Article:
Life As Torment: Philosophies of Suffering in Planescape

~ an essay on the game and world of Planescape: Torment (1999)

“What can change the nature of a man?

This is the question posited to the player many times, explicitly and implicitly, throughout your quest as ‘The Nameless One’ within Black Isle Studios’ brilliant isometric RPG of old, Planescape: Torment (“PT”). The Nameless One is one such Man: an immortal, amnesiac humanoid cast by strange twists of fate into traversing the crossroads of the multiverse to answer the many who’s, what’s, when’s, where’s and why’s of his storied but forgotten life. A highly imaginative game, PT runs the gamut on the nature of life and death, and *belief*, asking many more questions than its wacky characters attempt to answer. What philosophy do you live by and why? Are you able to change? What are you willing to live and die for? And given the nature of The Nameless One’s style of immortality — resurrective and not indestructibility, i.e. he can die but just always comes back — the principal question arrives as you uncover his past — how many different lives does it take to learn the secret truth of life, of the universe itself?

“The Nameless One” ~ “You are nameless. You awoke on a slab in the Mortuary in Sigil, covered in scars and tattoos, your memory gone. Who has done this to you, and why? You don’t know… yet. But you’re going to find out.”
Planescape: Torment OST
~ art by Mat Heldwein

PT, primarily a story-driven roleplaying game experience, takes place within the world and utilizes the mechanics of Dungeons & Dragons (*pushes up glasses* specifically, the ruleset for Advanced D&D 2nd Edition). Known for its rip-roaring escapist action fantasy adventuring, PT takes its rich narrative along with its gameplay away from the typical D&D tropes — namely, by exhaustively exploring the philosophies of life and death as seen through the machinations within its obscure Planescape setting, and by problem-solving consistently marked more by conversation than bloodletting via blade or fireball. Many of the merits of my experience of PT come from its tremendous worldbuilding inside of the weird and wild realms of “Planescape” — a lesser known campaign setting for D&D created in 1994.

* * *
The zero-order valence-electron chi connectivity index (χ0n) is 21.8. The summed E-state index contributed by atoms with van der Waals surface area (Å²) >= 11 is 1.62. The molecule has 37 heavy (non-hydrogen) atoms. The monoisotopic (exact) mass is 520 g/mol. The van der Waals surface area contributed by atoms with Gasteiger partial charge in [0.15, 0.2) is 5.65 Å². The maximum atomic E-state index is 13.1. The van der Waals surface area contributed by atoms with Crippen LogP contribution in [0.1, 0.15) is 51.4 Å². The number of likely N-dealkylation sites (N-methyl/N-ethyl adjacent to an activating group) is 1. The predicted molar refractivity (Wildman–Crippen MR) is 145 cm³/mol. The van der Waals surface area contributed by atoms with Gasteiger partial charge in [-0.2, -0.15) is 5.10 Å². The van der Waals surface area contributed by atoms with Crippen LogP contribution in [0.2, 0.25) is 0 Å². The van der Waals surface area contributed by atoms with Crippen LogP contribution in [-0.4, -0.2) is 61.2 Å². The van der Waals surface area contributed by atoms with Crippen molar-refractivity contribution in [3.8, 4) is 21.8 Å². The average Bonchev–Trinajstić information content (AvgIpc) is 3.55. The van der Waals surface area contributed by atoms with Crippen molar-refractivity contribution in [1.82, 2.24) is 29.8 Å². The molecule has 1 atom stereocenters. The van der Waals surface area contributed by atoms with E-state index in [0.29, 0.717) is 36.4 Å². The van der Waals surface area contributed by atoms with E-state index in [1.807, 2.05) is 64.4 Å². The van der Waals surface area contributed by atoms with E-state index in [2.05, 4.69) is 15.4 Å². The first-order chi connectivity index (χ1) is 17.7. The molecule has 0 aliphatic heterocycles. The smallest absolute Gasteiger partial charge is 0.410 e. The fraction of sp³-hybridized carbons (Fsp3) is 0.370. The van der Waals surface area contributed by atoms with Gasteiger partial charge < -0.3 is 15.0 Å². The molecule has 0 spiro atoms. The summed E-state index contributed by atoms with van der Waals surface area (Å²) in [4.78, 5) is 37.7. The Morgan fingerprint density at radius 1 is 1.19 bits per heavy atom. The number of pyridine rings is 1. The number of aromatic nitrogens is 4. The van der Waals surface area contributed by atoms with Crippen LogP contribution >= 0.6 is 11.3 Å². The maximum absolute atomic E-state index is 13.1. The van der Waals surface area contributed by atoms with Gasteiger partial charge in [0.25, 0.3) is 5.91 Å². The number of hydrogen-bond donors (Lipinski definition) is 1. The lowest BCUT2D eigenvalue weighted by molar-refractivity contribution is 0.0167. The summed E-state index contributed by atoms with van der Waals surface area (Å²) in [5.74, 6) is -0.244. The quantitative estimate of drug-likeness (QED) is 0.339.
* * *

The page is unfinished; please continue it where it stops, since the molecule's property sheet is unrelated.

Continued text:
Sigil, the locus of the Planescape setting
“What makes you think this life *is* real? Look inside yourself. Do you not feel something lacking?”

After you awaken on a slab in a morgue, nameless and unknowing of anything and everything of the world around you, your journey as The Nameless One becomes that of asking series of questions (literally, much of the gameplay is a visual novel of conversations in which you are the constant questioner); the answers provided to you — by your gathering cadre of offbeat companions, potential friends and foes all, and by the strange, factionalized denizens of Sigil, and by this chaotic, belief-driven realm of infinite planes and possibilities at the heart of the multiverse — all build manifold, competing philosophies. You come to find that each is worthy of your exploration. Though disparate and principally contradictory, they all inhabit an examination of a common stream: torment, as time’s traumas upon a mortal soul, and how one must come to live with their own undergirding philosophy of some kind — self-crafted, named, articulated, deeply considered or not — if one is to find anything close to the truth in the delving of those who’s, what’s, when’s, where’s, and why’s that life throws at its travelers.

“Simply try to live as best you can. Use this life, no matter how painful, as an opportunity. You are young. Perhaps seeing more of this life will kill your eagerness for death.” ~ The Nameless One to a young Dustman
“I have seen the far reaches of the multiverse and returned to tell the tale. I have walked upon the bodies of dead gods and spun moonbeams in the Astral ahead of a thousand shrieking githyanki knights. I have passed the edges of existence and watched my essence shiver away before me. What is it I can do for you?” ~ Candrian